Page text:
Although the U.S. economic expansion is in its late stages, Standard & Poor’s global economics unit pegs the chances of recession at only 10% to 15% over the next 12 months. It is also taking a sanguine view of the risks to U.S. growth in that period, like trade protectionism, which it says needs to be viewed in the “context of a surge in fiscal stimulus.”
While the situation with trade disputes “remains fluid,” S&P says, “as long as the factors driving domestic demand remain strong, they will likely outweigh the potential negative trade impact from a monetary policy perspective.”
Beth Ann Bovino, U.S. Chief Economist at S&P Global, said S&P expects real gross domestic product growth to hit 3% in 2018 and slow to 2.5% in 2019. Those percentages are slightly above what the Federal Reserve’s Open Market Committee predicted in June.
“The coming months will continue to enjoy tailwinds from fiscal policy while monetary policy remains supportive of growth, notwithstanding a gradual normalization of monetary policy,” Bovino stated.
S&P projects two more interest rate hikes of 25 basis points each by the FOMC in the rest of 2018. Three more equivalent hikes will occur in 2019, it predicts. As of August 1, the Fed funds futures markets were projecting a 91% chance of a rate increase in September and a 65% chance of another increase in December.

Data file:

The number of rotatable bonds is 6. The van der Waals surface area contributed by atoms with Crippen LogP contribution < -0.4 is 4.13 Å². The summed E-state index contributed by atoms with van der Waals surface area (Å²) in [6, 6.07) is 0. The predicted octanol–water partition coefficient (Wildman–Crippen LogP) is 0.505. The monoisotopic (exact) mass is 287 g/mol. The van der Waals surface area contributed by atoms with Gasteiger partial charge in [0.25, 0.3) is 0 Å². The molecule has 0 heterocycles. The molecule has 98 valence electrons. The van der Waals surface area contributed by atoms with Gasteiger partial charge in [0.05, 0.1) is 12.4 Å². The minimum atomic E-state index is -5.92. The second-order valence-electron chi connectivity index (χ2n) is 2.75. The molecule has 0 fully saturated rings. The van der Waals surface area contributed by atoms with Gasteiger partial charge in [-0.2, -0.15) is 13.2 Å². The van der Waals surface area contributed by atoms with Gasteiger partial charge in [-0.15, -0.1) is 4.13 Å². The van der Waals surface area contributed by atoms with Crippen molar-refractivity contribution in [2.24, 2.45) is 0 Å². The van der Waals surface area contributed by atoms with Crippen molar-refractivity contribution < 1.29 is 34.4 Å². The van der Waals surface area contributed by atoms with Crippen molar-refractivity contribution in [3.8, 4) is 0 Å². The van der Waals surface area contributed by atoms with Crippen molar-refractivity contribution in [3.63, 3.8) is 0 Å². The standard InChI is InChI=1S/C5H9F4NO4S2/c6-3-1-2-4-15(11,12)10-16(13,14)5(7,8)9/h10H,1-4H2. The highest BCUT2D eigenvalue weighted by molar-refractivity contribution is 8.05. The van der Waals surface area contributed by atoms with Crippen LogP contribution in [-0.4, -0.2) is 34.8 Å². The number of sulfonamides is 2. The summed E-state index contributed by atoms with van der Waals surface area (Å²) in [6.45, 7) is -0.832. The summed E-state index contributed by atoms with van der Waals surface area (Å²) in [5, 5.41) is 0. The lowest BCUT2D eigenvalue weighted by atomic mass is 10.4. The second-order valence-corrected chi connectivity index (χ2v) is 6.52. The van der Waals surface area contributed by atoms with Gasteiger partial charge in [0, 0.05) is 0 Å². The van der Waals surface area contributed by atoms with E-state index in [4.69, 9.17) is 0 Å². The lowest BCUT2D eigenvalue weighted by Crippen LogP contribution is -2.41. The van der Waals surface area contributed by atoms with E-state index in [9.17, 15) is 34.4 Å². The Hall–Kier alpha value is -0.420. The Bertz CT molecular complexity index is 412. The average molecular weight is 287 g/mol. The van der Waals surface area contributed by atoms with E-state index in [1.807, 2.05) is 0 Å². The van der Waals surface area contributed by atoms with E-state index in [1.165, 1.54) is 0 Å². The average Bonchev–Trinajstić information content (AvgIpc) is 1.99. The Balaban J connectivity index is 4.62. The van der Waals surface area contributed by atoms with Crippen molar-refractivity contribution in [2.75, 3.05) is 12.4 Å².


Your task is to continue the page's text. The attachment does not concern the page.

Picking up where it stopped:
While the economic indicators S&P tracks show that the U.S. expansion is in or approaching the end of its cycle, the credit rating agency notes that none of them shows that the economy is “overheating.”
“However, keeping with the cyclical view of the economy, it does mean that the growth pace of the world’s largest economy will likely slow down — with or without an escalated trade war,” S&P points out. That means the economic expansion is likely to revert to its longer term growth trend after 2019 — about 1.8%, predicts S&P — as “the boost from the fiscal stimulus wanes and cumulative monetary tightening begins to bite.”
The United States is not the only developed country in which GDP growth is expected to slow in 2019.
According to a survey of economists by FactSet, a slowdown will also occur in major European countries: growth in Germany is expected to slow to 2.2% in 2019 from an estimated 2.5% this year; France’s economic expansion will fall to 1.8% in 2019 from 2.1% this year; and growth in the United Kingdom will drop to 1.4% in 2019, from an estimated 1.6% this year.